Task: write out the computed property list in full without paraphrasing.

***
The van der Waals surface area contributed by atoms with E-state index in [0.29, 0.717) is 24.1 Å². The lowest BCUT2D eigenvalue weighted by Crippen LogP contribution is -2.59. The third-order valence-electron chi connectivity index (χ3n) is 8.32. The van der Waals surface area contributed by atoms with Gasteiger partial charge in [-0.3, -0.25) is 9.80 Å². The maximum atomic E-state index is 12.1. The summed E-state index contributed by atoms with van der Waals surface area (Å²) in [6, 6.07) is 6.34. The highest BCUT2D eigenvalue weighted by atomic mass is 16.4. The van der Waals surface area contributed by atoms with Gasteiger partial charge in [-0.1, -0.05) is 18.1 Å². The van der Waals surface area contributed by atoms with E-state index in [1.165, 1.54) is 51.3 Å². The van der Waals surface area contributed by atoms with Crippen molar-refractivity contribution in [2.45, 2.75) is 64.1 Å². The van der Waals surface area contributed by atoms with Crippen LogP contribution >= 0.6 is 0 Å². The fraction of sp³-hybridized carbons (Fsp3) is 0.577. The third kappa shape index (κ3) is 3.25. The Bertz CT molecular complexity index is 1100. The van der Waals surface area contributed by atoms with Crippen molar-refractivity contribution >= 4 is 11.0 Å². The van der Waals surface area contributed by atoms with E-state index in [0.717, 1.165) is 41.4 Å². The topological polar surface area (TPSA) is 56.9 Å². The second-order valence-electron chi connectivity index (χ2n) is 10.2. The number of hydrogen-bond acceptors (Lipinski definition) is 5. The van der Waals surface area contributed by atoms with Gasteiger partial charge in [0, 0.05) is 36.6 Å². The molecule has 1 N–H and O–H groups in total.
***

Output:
The van der Waals surface area contributed by atoms with E-state index in [0.29, 0.717) is 24.1 Å². The lowest BCUT2D eigenvalue weighted by Crippen LogP contribution is -2.59. The third-order valence-electron chi connectivity index (χ3n) is 8.32. The van der Waals surface area contributed by atoms with Gasteiger partial charge in [-0.3, -0.25) is 9.80 Å². The maximum atomic E-state index is 12.1. The summed E-state index contributed by atoms with van der Waals surface area (Å²) in [6, 6.07) is 6.34. The highest BCUT2D eigenvalue weighted by atomic mass is 16.4. The van der Waals surface area contributed by atoms with Gasteiger partial charge in [-0.1, -0.05) is 18.1 Å². The van der Waals surface area contributed by atoms with E-state index in [1.165, 1.54) is 51.3 Å². The van der Waals surface area contributed by atoms with Crippen molar-refractivity contribution in [2.45, 2.75) is 64.1 Å². The van der Waals surface area contributed by atoms with Crippen LogP contribution >= 0.6 is 0 Å². The fraction of sp³-hybridized carbons (Fsp3) is 0.577. The third kappa shape index (κ3) is 3.25. The Bertz CT molecular complexity index is 1100. The van der Waals surface area contributed by atoms with Crippen molar-refractivity contribution >= 4 is 11.0 Å². The van der Waals surface area contributed by atoms with E-state index in [0.717, 1.165) is 41.4 Å². The topological polar surface area (TPSA) is 56.9 Å². The second-order valence-electron chi connectivity index (χ2n) is 10.2. The number of hydrogen-bond acceptors (Lipinski definition) is 5. The van der Waals surface area contributed by atoms with Gasteiger partial charge in [0, 0.05) is 36.6 Å². The molecule has 1 N–H and O–H groups in total.